Monday, March 06, 2017

'The Assignment' Has This Ridicuously Insane, Original Premise

I decided to watch this B-(C? D?)movie because of its interesting, insane premise: a hitman is forcibly given a sex change, and as response, he – now a “she” – goes on a vengeful warpath.  Though it somewhat reminded me of the twist of the Spanish psychological thriller film The Skin I Live In, I thought that this was a creatively original setup for a revenge thriller movie.

The Assignment (also known as Tomboy: A Revenger’s Tale and (Re) Assignment) centers on the ridiculously unique experience of contract killer Frank Kitchen (Michelle Rodriguez), as he is subjected to a sex reassignment surgery against his will by the sociopathic Dr. Rachel Kay (Sigourney Weaver) – partially, out of  revenge for her brother whom Kitchen killed, but also for the purpose of conducting an experiment assessing gender identity.  Of course, Frank is ballistic after being atrociously violated, and proceeds to seek and kill everyone that has a hand on it.
By any objective barometer, this is a terrible movie.  There’s an obvious effort to be surprising and clever, I’ll give it that.  But the story is extremely stupid.  Dr. Kay is supposed to be this Shakespeare-quoting, mad genius-type visionary that has developed the smoothest, fastest, most inexpensive, and most efficient sex-change process, but the script failed to believably sell this.  If the movie at least tried to be a bit science fiction-y, it could have worked better.  And if there was an attempt (not sure, if there was or if it was only an incidental implication) to have a “gender isn’t defined by genitals” message in it, it was pretentious and fundamentally flawed in its argument.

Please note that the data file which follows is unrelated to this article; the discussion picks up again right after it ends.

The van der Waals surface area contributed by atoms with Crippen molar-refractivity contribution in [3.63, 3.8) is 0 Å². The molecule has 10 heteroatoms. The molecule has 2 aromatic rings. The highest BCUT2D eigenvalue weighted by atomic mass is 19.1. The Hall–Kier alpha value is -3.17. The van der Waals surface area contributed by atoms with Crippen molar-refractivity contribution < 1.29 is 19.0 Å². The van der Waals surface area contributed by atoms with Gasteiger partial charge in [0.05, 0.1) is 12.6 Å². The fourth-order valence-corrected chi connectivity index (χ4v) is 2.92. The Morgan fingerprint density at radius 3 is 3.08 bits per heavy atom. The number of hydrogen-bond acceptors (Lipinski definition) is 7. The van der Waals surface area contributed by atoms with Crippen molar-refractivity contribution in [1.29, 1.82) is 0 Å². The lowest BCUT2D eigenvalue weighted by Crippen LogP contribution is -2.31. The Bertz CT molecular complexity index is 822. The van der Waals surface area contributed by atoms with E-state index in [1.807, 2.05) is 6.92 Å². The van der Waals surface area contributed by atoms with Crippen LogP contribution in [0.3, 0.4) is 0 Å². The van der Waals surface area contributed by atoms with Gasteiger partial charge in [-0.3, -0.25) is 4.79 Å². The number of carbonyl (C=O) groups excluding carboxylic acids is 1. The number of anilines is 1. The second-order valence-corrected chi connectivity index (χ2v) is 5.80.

The cheap production value is obvious all throughout.  But this fact is at its most distractingly apparent in the practical effects exerted on giving Michelle Rodriguez a male look (prior her character’s sex-change).  Its sorry attempt of prosthetics and makeup failed miserably to hide Rodriguez’s feminine physique.  Heck, they even gave her a fake beard and penis!  The “special effects” – if we can call them as such – are so laughably bad.
One minor aesthetic triumph that this movie has though is some attempt to have a gritty, neo-noir, “graphic novel”-type atmosphere (like a poor man’s Sin City).  But this only manifests a few times in the movie.  Most of the time, the flow is a mess.  This is not an exaggeration, but based on several scene transitions, this movie looks like it was edited at some parts using the Microsoft Windows Movie Maker software.

However, I would be lying if I say that it has no entertainment value.  It has some of that.  There’s some hovering sense of intrigue in this movie.  But a gratifying connection with it is never made.  The action scenes are also unfortunately sub-par.
The premise definitely has that fresh-and-fascinating promise.  And it also has solid stars in Rodriguez and Weaver.  The only things actually lacking were a well-written script, a more inspired direction, and a higher budget.  If these had been the case, an actual good movie would probably have been the result.

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